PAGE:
I don't have a digital cameria, but I hope you can identify my plants
easily by description. I believe they are called something similar to the
word "epithelium". They look like a "mother-in-law's tongue", bloom once a
year with a single flower and are wonderfully sweet-smelling. One flower is like a
gigantic yellow buttercup; the other is like a giant white daisy. One plant
has smooth leaves, both cactus-like in looks, and the other has slightly
hairy leaves. They grow a giant red bud on the ends of their long, long
leaves, and the blossom comes from that. i was given them in San Diego,
where they stayed outdoors in pots, and did really well. I moved to Maryland
and I am alarmed that they have not done well. I moved them inside when
the weather started to get cold. i don't want to lose them but they are not
doing well. i believe they are native to the southern U. S. i don't want to lose them. Please help.
Your plants are very likely epiphyllums, epiphyllum hybrids or something like them. They are in the Cactaceae family. They are not native to the US, but to the South and Central American tropics. You can find information, photographs, and interesting links on Glenn's Epiphyllum page and on the web page for the San Diego Epiphyllum Society. These web sites also have information on caring for epiphyllums. If you don't discover the exact identity of your individual plants from these sites you might do a Google search for "epiphyllum" and go from there.
Two possibilities come immediately to mind for the problems you are having--water and fertilizer. If you brought the plants in before winter and have kept them in a warm place they should be ok. However, they require almost no water during the winter months and will rot if they are over watered, especially at that time. If you fed them during the winter or shortly before bringing them in, that would only exacerbate the problem. It's possible that the plants are reacting to the water quality in Maryland. You should look for a build-up of fertilizer salts in the soil surface, the base of the plant, or even on other plant surfaces. If these salts are present, you should thorough wash the plant with a garden hose and flush the soil with fresh water (a process called leaching) for at least five minutes. Epiphyllums are easy to propagate from cuttings, and that may be your best bet for salvaging your prized plants. The second website above has a very good discussion on propagation.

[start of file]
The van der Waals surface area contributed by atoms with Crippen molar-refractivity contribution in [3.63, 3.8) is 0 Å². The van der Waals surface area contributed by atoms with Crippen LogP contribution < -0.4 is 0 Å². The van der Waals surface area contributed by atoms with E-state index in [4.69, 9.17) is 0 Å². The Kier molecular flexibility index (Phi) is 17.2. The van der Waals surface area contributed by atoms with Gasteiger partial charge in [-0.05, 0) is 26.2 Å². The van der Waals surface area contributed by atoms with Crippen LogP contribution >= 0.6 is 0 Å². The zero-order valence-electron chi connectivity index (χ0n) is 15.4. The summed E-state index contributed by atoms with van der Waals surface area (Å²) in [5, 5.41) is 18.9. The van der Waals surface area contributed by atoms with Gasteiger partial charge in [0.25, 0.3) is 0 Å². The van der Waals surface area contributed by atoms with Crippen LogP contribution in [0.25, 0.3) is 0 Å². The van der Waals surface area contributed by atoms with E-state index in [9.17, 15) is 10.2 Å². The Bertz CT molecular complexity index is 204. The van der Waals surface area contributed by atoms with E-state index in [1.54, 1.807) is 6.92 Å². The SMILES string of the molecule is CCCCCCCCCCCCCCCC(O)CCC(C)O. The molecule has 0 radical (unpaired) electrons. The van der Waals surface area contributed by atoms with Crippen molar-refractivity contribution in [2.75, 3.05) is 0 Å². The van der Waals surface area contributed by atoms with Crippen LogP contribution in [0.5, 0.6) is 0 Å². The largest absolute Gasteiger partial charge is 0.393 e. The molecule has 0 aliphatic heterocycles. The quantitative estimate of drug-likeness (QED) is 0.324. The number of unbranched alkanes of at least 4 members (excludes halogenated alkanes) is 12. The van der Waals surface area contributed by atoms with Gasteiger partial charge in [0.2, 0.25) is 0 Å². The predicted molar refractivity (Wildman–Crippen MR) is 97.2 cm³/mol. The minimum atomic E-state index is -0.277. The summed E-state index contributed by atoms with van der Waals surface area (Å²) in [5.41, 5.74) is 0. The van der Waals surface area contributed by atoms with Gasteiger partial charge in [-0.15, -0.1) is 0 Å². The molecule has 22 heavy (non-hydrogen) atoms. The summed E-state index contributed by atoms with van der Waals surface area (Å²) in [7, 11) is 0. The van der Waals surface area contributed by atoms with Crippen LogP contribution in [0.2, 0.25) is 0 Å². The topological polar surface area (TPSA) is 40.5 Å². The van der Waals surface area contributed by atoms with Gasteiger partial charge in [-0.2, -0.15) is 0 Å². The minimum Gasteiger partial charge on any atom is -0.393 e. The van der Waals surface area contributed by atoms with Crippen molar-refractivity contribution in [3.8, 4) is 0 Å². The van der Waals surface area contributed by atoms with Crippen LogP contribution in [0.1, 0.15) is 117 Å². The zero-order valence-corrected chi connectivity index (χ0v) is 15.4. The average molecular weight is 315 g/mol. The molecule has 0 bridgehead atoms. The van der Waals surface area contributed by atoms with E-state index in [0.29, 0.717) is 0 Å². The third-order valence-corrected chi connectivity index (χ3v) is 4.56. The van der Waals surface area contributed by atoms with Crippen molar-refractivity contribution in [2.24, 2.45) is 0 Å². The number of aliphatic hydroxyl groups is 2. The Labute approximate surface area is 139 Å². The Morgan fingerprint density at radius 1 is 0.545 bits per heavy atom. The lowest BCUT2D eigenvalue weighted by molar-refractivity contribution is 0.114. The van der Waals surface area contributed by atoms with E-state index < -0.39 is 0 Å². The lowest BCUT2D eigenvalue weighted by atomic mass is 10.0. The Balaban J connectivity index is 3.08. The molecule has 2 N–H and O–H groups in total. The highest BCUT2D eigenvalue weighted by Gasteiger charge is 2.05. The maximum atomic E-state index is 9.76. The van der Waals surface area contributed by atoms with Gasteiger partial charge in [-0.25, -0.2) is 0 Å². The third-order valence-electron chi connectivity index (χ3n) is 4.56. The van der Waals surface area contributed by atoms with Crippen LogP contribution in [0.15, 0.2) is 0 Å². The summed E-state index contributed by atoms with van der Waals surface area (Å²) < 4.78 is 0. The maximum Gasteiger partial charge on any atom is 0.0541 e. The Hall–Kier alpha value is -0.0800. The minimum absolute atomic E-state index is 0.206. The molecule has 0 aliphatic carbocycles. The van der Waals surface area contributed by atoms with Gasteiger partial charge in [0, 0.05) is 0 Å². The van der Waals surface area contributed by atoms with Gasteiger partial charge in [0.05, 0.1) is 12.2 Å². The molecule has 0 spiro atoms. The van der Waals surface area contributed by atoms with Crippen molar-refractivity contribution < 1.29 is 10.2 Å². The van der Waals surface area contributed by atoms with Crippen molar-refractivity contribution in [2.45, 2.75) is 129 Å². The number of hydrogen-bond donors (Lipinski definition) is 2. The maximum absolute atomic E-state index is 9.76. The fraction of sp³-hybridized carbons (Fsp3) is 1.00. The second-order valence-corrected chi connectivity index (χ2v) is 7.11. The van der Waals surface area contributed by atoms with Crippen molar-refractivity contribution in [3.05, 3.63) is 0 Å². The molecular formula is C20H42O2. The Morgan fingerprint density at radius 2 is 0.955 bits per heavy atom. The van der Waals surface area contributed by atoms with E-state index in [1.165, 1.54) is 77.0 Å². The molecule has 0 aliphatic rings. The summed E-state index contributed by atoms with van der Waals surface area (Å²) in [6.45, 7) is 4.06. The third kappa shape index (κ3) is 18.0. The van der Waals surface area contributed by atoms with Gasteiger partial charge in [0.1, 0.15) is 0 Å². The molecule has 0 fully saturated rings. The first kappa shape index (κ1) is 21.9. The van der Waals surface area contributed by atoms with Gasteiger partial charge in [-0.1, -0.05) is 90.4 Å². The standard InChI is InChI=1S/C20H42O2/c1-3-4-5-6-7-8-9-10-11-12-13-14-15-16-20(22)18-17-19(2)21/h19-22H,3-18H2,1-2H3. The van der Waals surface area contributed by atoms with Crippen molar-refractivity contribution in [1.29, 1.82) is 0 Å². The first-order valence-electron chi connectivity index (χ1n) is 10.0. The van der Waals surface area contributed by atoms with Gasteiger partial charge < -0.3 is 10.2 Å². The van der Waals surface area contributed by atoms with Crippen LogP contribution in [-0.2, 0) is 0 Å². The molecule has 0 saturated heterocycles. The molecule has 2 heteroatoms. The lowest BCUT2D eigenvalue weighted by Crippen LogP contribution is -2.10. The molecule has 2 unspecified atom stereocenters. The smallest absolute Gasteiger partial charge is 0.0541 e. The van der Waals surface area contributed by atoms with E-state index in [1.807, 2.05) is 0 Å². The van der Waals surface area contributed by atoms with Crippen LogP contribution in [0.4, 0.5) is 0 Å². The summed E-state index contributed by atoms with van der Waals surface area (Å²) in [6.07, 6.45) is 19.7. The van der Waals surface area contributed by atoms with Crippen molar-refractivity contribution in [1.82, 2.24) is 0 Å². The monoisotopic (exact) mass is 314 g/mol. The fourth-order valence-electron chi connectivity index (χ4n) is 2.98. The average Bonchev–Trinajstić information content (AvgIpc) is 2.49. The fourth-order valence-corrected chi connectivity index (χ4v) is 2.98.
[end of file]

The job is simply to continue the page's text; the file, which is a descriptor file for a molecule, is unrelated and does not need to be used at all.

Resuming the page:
More Plant Identification Questions
Plant identification for plant near Lake Tahoe June 07, 2012 - Looking to figure out what this plant is: grows along water ways, moist areas in Lake Tahoe. Looks tropical. Only seen small versions of it but it looks like miniature bamboo with a softer stem and br... view the full question and answer
Plant identification, Russian olive or buffaloberry November 09, 2008 - Thank you for the info I found here regarding the silver buffaloberry and the russian olive. I need help in identifying which small shrub I have(it is one or the other)that was transplanted here on o... view the full question and answer
Plant Identification in Montfort WI June 15, 2010 - There is a small orange flower plant that grows wild along highways and in uncut yards in northwest Wisconsin--We are visiting in Siren, WI and have tried to dig some up and take home to SW WI. They d... view the full question and answer
Plant Identification August 15, 2008 - My father-in-law received seeds from a friend-- he didn't know what kind of plant it would grow. Now he questions what kind of plant it is-- it has a red stalk and 17 inch leaves, it appears to grow... view the full question and answer
No, you are not crazy. February 06, 2011 - Has the family classification for Coral Yucca changed recently? I was going through some old notes and expanding them for a class I need to teach for some homeschoolers, and it appears that Coral Yuc... view the full question and answer